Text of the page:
Nike drops Armstrong as cyclist steps down as chairman of Livestrong

By Real Vail
Real AspenOctober 17, 2012
Longtime Lance Armstrong sponsor Nike on Wednesday dropped the seven-time Tour de France winner, citing “insurmountable evidence” from the U.S. Anti-Doping Agency (USADA) that Armstrong used performance-enhancing drug.

Armstrong on Wednesday issued his first statement on last week’s “Reasoned Decision,” saying the controversy has forced him to step down as chairman of his cancer-fighting Livestrong foundation, which Nike says it will continue to support.

“I have had the great honor of serving as this foundation’s chairman for the last five years and its mission and success are my top priorities,” Armstrong wrote on the Livestrong blog. “Today therefore, to spare the foundation any negative effects as a result of controversy surrounding my cycling career, I will conclude my chairmanship.”
Lance Armstrong in Aspen in August.
Troy Hooper
Armstrong had been silent since the release of last week’s mountain of evidence, including testimony from 11 former teammates who helped the Texan and part-time Aspen resident win a record seven straight Tour de France titles between 1999 and 2005. In August, Armstrong announced he would no longer fight the USADA allegations and was stripped of his championships, although Tour organizers say they will not name new winners.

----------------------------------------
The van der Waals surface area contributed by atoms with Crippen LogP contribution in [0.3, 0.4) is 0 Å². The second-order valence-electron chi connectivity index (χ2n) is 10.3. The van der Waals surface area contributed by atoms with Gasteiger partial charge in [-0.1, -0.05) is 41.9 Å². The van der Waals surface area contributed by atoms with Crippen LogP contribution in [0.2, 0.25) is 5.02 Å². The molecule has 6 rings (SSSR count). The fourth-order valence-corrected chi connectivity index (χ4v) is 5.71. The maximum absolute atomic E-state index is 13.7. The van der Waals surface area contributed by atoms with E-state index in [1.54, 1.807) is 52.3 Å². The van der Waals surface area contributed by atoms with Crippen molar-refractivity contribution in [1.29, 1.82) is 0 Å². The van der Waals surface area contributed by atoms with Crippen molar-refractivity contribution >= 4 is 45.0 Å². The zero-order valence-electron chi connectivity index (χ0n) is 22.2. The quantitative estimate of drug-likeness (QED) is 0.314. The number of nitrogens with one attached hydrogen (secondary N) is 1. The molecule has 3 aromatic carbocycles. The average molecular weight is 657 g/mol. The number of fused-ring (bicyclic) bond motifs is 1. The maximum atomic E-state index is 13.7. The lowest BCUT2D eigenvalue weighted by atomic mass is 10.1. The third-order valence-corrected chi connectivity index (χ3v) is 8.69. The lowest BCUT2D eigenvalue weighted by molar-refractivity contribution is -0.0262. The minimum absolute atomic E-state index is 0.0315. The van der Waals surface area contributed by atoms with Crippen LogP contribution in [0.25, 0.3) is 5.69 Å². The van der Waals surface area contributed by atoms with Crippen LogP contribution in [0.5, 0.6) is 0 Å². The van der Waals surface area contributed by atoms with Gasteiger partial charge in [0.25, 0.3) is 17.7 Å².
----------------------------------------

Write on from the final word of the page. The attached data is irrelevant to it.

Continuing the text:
“Due to the seemingly insurmountable evidence that Lance Armstrong participated in doping and misled Nike for more than a decade, it is with great sadness that we have terminated our contract with him. Nike does not condone the use of illegal performance enhancing drugs in any manner,” the company wrote in a prepared statement. “Nike plans to continue support of the Livestrong initiatives created to unite, inspire and empower people affected by cancer.”

Armstrong launched Livestrong in 1996 as he was winding down treatment from testicular cancer. It has raised nearly $500 million to combat cancer, according to foundation officials.

Residents and politicians in Armstrong’s second home of Aspen had previously expressed hope that the ongoing doping controversy in cycling would not impact Armstrong’s foundation work.

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